It’s time to look at those players who contribute to your wins, strikeouts, ERA and WHIP. Pitching is half the game, so remember to know your pitchers just as well as you know your batters. To help with that preparation, here is our 2011 starting pitching rankings broken up into tiers.
Roy Halladay (PHI), Adam Wainwright (STL), Felix Hernandez (SEA), Tim Lincecum (SF), Cliff Lee (PHI)
Halladay is a workhorse who had his best season last year as a member of the Phillies.
Wainwright has steadily improved every year to become one of the game’s best.
The best pitcher in the American League, Hernandez proves that you don’t need to win 20 games to be a fantasy ace.
A down year for Lincecum was the result of a poor August. He pitched lights out in September and all through the World Series.
Lee moves once again from the American League to the best team in the National League. Twenty wins is within reach.
Jon Lester (BOS), C.C. Sabathia (NYY), Zack Greinke (MIL), Josh Johnson (FLA), Clayton Kershaw (LAD), Ubaldo Jimenez (COL)
A strikeout machine, Lester is now backed by one of the league’s most feared offenses.
Sabathia’s durability and win potential make him a top 10 starter.
Now that Greinke is pitching for a National League contender, his numbers should be more similar to 2009 than to 2010.
Johnson has tier one stuff, but durability issues drop him to tier two.
With an improving walk rate and ability to go deeper into games, Kershaw can become an anchor to your pitching staff.
Jimenez‘s season was a tale of two halves, but his ability to induce grounders and strikeout batters makes him elite.
Jered Weaver (LAA), Justin Verlander (DET), Cole Hamels (PHI), David Price (TB), Chris Carpenter (STL), Matt Cain (SF), Mat Latos (SD), Yovani Gallardo (MIL), Francisco Liriano (MIN), Tommy Hanson (ATL), Dan Haren (LAA), Brett Anderson (OAK), Roy Oswalt (PHI)
As you can see by the talent in this tier, starting pitching is as deep as James Earl Jones’ voice.
Weaver finally put it all together for a full season and led the majors in strikeouts.
With a FIP consistently lower than his ERA, it wouldn’t surprise me if Verlander got his ERA in the low 3.00s.
Hamels got back to throwing fewer fastballs last year and thrived.
Like all successful young guns, Price has learned how to throw strikes and work into the later innings.
Carpenter doesn’t post good strikeout numbers anymore, but he’s great everywhere else.
Cain will give you 200 innings and somehow he always manages to outperform his FIP.
Latos had a terrific rookie season, but his innings jump has me slightly concerned for 2011.
Having a good pitching staff around Gallardo should help prevent another second-half swoon.
At an average of 93.7 MPH, Liriano’s fastball is almost to where it was in his magical 2006 season.
Hanson’s second half numbers: 2.51 ERA, 0.98 WHIP, .205 BAA.
After being traded to the Angels, Haren compiled a 2.87 ERA and 1.16 WHIP.
If Anderson can stay healthy, he’s primed for a big season.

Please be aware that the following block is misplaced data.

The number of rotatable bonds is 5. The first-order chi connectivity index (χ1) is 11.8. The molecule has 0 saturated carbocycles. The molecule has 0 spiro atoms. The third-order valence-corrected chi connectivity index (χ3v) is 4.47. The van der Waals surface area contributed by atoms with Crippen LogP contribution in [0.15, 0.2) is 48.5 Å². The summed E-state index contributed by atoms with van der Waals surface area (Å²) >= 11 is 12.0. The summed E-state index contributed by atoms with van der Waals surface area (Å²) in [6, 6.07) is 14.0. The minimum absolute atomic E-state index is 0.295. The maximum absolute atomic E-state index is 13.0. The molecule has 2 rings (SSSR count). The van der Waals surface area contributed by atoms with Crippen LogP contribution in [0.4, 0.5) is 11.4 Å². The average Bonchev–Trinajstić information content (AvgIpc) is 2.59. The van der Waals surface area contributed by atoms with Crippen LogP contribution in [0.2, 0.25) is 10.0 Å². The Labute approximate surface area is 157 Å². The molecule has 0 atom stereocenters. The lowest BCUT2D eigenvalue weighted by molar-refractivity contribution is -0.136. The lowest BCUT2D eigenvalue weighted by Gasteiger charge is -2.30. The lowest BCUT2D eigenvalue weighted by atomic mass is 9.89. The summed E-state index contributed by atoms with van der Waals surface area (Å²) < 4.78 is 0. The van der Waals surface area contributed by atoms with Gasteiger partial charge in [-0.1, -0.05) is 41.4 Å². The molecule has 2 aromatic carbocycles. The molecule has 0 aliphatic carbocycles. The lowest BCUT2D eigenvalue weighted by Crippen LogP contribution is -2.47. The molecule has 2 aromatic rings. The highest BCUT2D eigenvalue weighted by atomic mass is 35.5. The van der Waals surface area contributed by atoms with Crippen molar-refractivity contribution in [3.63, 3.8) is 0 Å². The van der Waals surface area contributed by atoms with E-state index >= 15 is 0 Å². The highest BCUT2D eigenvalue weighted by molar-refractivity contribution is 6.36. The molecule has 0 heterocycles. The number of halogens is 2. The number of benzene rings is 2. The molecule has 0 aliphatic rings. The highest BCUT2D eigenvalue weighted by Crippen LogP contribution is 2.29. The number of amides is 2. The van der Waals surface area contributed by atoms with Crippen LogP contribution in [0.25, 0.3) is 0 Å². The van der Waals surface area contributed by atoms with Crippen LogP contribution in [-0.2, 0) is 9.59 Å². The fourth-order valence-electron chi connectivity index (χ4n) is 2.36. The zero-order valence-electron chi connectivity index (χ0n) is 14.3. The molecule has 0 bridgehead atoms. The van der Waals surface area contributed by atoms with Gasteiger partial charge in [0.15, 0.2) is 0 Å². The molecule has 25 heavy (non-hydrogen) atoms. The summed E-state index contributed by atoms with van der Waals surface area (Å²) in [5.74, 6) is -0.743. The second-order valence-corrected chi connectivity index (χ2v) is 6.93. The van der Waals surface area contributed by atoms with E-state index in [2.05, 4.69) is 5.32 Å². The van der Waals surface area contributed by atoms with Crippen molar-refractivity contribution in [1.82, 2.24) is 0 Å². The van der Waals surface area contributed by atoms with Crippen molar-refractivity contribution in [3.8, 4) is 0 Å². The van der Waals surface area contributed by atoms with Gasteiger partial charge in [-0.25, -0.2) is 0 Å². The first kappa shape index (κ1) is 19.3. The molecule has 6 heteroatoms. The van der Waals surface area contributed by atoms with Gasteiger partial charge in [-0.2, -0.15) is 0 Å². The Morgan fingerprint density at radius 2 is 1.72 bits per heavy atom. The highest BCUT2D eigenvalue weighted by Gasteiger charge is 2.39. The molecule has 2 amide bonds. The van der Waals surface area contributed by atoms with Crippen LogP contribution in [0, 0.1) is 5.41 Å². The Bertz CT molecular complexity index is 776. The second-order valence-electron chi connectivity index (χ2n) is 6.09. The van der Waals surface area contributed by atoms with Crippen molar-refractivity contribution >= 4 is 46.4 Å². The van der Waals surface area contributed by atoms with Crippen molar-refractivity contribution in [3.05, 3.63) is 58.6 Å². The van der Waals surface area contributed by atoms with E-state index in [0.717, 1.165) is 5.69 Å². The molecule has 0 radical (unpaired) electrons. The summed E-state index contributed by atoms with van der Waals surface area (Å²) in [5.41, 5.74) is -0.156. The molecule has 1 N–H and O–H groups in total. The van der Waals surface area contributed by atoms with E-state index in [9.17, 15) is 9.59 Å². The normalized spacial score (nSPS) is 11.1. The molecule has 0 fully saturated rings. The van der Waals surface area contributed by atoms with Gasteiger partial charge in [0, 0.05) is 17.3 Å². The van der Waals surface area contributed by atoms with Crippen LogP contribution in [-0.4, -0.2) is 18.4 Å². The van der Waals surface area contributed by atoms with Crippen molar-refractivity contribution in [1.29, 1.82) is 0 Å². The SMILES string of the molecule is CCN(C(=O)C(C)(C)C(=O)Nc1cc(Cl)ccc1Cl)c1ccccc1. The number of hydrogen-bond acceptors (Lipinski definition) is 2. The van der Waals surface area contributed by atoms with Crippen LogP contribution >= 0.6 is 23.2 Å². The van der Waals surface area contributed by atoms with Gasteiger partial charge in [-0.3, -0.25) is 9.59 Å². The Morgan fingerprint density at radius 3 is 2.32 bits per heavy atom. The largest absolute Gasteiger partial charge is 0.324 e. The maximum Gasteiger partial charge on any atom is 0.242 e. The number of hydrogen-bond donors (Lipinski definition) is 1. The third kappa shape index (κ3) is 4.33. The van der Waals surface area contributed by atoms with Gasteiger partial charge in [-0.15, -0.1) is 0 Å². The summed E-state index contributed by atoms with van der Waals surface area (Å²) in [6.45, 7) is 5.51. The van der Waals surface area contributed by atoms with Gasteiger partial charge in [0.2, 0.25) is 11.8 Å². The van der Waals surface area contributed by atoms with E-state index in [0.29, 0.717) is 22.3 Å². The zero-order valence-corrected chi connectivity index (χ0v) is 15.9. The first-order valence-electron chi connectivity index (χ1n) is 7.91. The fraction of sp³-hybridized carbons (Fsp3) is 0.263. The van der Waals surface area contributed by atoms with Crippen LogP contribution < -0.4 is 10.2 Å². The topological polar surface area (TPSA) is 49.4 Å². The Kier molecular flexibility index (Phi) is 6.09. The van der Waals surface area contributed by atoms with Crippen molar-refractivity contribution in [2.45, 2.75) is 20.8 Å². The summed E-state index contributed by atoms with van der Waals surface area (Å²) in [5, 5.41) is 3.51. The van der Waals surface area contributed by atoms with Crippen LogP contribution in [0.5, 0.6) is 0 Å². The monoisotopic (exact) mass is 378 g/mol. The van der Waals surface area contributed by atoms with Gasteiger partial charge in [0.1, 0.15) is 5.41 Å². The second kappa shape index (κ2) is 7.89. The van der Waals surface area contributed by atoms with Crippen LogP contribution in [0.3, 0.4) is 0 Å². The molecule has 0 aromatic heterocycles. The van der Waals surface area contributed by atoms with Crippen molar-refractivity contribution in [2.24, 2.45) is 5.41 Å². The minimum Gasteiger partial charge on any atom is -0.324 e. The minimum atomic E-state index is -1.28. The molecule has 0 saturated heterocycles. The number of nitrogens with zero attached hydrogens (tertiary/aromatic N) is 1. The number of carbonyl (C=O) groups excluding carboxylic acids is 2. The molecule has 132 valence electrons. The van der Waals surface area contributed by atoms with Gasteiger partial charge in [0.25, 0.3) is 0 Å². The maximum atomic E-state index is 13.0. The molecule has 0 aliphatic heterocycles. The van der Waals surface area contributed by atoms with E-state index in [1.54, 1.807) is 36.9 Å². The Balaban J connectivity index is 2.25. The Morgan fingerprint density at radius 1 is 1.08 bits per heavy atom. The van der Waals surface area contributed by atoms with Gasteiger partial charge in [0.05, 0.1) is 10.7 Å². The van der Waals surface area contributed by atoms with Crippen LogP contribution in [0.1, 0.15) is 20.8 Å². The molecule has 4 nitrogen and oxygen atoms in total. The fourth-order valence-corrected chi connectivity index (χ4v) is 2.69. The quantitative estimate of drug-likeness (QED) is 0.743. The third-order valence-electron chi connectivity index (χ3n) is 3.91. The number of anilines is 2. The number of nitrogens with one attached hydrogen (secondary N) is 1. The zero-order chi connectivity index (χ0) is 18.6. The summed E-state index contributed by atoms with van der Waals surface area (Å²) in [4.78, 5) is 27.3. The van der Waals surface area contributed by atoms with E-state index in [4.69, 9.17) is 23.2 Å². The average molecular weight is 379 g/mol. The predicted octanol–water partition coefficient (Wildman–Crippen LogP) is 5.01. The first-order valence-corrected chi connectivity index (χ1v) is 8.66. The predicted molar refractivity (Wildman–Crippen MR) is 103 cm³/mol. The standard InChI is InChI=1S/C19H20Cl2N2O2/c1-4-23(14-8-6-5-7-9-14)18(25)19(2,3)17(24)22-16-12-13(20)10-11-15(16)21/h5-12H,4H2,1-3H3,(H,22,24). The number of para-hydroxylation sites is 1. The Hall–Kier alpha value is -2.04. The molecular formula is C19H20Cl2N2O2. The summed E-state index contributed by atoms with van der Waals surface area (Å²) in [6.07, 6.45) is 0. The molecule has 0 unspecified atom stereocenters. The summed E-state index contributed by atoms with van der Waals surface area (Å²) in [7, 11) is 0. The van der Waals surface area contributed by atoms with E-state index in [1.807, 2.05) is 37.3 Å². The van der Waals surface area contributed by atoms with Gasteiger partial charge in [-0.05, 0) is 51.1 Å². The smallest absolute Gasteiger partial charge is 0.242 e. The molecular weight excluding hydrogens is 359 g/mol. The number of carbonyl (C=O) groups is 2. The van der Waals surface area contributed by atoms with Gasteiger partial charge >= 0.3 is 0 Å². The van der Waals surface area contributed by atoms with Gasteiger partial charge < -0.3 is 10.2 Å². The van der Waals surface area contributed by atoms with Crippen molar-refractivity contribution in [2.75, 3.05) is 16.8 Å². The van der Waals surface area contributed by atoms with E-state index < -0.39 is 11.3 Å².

Oswalt’s move to Philadelphia in the middle of the last year couldn’t have helped his fantasy owners more.
Josh Beckett (BOS), Matt Garza (CHC), Shaun Marcum (MIL), Clay Buchholz (BOS), Tim Hudson (ATL), Max Scherzer (DET), Ted Lilly (LAD), Chad Billingsley (LAD), Ricky Nolasco (FLA), John Danks (CHW), Jonathan Sanchez (SF), Ryan Dempster (CHC), Ricky Romero (TOR), Wandy Rodriguez (HOU), Colby Lewis (TEX), Hiroki Kuroda (LAD), Trevor Cahill (OAK), Gavin Floyd (CHW), Javier Vazquez (FLA), Brandon Morrow (TOR), Gio Gonzalez (OAK), Jhoulys Chacin (COL)
Marcum posted impressive numbers in the AL East. I’m excited to see how much those numbers will improve in the NL Central.
After Scherzer’s brief stint in the minors, he pitched brilliantly. He should flirt with 200 strikeouts.
Pitching in the AL East limits Romero’s potential, even though his improving BB/9 and K/9 indicate he should get even better.
Even though Cahill is a ground ball pitcher, his BABIP of .236 is unsustainable. If he doesn’t start striking out more hitters, he’ll be hard-pressed to approach last year’s value.
Morrow had a great second half and finished the year with a K/9 of 10.95. To put that in perspective, the league-leading K/9 among qualified starters was 9.79.
If you weren’t paying attention, you might have missed the numbers Chacin (no, not Gustavo) put up last year: 137.1 IP, 3.28 ERA, 1.27 WHIP, .227 BAA, 9.04 K/9.
Daniel Hudson (ARZ), Brett Myers (HOU), C.J. Wilson (TEX), Jaime Garcia (STL), Phil Hughes (NYY), Brian Matusz (BAL), Jeremy Hellickson (TB), Jake Peavy (CHW), Jordan Zimmermann (WAS), Madison Bumgarner (SF), Kevin Slowey (MIN), Jorge de la Rosa (COL), James Shields (TB), Bronson Arroyo (CIN)
Hudson was great last year, but his BABIP and strand rate are unsustainable.
Myers and Wilson had career years in 2010, but their potential downsides have them in tier five.
Matusz’s rookie year wasn’t as good as expected, but don’t forget what Price did in his second year.
Hellickson has all the hype, but remember most rookies struggle in the AL East.
Zimmermann is over a year removed from Tommy John surgery. Pitchers tend to throw harder after the surgery, as both Minnesota’s Liriano and Florida’s Johnson can confirm.
Kansas City Royals pitching staff
Ok seriously, don’t draft a Royals starting pitcher.
For the original article, check out Baseball Professor.